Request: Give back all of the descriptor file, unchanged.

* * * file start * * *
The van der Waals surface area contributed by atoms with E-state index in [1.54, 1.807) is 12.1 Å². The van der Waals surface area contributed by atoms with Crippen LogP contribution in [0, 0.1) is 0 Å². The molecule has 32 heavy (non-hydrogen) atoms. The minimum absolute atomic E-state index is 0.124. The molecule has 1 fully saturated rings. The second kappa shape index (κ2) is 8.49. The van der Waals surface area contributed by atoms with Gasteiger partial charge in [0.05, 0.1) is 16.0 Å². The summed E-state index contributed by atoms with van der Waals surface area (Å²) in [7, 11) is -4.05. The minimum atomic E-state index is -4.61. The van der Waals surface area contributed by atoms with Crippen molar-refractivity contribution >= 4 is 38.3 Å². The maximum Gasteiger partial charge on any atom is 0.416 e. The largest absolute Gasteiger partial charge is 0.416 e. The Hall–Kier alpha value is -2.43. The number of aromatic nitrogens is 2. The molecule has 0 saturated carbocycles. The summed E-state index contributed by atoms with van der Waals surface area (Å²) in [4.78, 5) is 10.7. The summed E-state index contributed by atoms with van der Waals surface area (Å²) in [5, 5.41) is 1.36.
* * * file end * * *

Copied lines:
The van der Waals surface area contributed by atoms with E-state index in [1.54, 1.807) is 12.1 Å². The van der Waals surface area contributed by atoms with Crippen LogP contribution in [0, 0.1) is 0 Å². The molecule has 32 heavy (non-hydrogen) atoms. The minimum absolute atomic E-state index is 0.124. The molecule has 1 fully saturated rings. The second kappa shape index (κ2) is 8.49. The van der Waals surface area contributed by atoms with Gasteiger partial charge in [0.05, 0.1) is 16.0 Å². The summed E-state index contributed by atoms with van der Waals surface area (Å²) in [7, 11) is -4.05. The minimum atomic E-state index is -4.61. The van der Waals surface area contributed by atoms with Crippen molar-refractivity contribution >= 4 is 38.3 Å². The maximum Gasteiger partial charge on any atom is 0.416 e. The largest absolute Gasteiger partial charge is 0.416 e. The Hall–Kier alpha value is -2.43. The number of aromatic nitrogens is 2. The molecule has 0 saturated carbocycles. The summed E-state index contributed by atoms with van der Waals surface area (Å²) in [4.78, 5) is 10.7. The summed E-state index contributed by atoms with van der Waals surface area (Å²) in [5, 5.41) is 1.36.